Never mind the Grateful Dead. World Party is destined to be the hippie band of what's left of the 1980s, even if most of the fans at the group's Santa Monica Civic Auditorium concert Tuesday were probably still cavorting in mud puddles when the Woodstock Nation was frolicking in the mud at Yasgur's farm.

World Party leader Karl Wallinger writes serious songs about unity with titles like "Making Love to the World," and he includes about five times as many religious references in his songs as, say, Amy Grant. The conceits of writing from the point of view of God or of This Island Earth (which are apparently synonymous in Wallinger's world view) could be embarrassing coming from a less crafty artist.

But there's a balance of humor and judgment in songs like "Ship of Fools" that makes it clear that he doesn't see peace-love-and-understanding as imminent in our lifetime. He's a cheerfully cynical hippie, thank you.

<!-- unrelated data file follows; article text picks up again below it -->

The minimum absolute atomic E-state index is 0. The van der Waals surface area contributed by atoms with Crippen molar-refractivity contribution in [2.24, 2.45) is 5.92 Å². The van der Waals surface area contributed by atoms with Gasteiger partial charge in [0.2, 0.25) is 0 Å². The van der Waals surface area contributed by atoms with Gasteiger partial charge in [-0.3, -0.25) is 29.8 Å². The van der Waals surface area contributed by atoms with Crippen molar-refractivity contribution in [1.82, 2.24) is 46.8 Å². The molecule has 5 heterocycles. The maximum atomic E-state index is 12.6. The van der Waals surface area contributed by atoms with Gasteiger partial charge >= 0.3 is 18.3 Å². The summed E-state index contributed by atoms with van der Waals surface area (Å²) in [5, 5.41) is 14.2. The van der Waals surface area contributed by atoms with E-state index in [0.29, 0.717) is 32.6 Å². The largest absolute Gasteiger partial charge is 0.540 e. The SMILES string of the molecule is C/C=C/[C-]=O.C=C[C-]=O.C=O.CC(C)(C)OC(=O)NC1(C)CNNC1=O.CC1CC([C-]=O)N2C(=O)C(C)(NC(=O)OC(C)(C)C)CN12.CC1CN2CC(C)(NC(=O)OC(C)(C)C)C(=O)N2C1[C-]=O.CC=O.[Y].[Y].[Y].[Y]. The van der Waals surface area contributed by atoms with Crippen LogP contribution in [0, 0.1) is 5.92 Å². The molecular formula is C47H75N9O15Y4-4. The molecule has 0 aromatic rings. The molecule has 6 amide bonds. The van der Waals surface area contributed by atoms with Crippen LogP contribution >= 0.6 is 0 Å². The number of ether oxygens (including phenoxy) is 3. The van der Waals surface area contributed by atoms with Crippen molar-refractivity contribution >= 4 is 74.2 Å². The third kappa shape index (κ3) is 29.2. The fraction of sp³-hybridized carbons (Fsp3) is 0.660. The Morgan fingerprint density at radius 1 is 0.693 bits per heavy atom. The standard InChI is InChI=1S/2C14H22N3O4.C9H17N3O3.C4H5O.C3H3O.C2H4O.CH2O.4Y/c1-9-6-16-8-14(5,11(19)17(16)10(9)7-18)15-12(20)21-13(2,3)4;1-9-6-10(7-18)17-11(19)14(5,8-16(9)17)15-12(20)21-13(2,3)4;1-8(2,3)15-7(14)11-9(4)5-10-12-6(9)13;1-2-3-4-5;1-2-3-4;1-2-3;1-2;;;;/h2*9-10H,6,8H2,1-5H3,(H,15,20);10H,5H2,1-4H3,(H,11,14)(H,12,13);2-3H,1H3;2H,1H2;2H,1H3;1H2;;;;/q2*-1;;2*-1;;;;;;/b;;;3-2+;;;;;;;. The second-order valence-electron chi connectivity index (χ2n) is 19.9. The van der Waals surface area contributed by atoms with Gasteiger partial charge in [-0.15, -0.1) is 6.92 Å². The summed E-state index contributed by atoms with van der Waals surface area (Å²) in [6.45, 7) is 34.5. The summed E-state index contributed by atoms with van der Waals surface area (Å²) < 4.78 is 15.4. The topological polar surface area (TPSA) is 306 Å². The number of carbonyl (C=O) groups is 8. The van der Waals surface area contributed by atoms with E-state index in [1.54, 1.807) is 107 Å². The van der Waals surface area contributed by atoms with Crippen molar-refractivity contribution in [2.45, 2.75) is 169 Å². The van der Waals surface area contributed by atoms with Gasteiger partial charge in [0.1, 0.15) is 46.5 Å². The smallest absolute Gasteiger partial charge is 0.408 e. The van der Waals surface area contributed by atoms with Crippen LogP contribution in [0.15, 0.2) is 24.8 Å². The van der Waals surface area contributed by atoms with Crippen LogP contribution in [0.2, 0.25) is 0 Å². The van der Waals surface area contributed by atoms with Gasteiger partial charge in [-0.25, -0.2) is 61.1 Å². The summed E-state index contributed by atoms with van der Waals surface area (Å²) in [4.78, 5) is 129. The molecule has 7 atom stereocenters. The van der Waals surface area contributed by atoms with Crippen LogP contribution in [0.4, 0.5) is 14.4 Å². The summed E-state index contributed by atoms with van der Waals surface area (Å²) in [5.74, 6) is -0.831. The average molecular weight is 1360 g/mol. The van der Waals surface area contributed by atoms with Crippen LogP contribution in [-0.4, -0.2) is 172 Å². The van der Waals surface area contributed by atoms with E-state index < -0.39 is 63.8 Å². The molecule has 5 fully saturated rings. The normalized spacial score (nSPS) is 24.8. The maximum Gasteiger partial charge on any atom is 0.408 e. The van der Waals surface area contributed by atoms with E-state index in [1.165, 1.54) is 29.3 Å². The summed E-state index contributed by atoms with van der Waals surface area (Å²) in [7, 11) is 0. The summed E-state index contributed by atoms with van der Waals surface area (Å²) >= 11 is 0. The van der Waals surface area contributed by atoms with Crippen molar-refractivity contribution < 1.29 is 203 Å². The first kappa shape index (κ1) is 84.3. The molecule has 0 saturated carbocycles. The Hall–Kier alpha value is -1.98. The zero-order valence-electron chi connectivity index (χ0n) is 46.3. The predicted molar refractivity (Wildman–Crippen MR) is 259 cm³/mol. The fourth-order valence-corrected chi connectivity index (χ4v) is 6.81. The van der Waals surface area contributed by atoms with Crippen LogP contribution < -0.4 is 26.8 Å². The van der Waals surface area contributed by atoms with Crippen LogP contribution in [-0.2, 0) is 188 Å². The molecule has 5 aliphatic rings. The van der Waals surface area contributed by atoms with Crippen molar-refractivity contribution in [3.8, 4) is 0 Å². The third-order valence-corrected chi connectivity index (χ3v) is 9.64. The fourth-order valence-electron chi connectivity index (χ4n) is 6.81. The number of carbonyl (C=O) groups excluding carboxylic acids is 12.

And a musically proficient one. On the debut record, Wallinger is World Party on some of the tracks; live, he played guitars and keyboards and brought along five fine (and unidentified) players to join the amorphous outfit.

Lennon, Dylan and (vocally) Jagger overtones were unmistakable. Wallinger can bring to mind more contemporary comparisons, too. During the modern dance-styled (and aptly named) "Private Revolution," he slipped into a falsetto, slid his guitar far enough over to prance a bit, and with the round dark glasses and dark, curly hair . . . good Lord! It's Prince!

Wallinger liberally sprinkled his own songs with little pieces of the classics. In the encore he took advantage of Beatles hoopla by performing "A Day in the Life" in full.

His risk-taking is more musical and lyrical than visual, but Wallinger can get away in this day and age with lines and ideas no one else could. This Party looks to be a long-lasting one.

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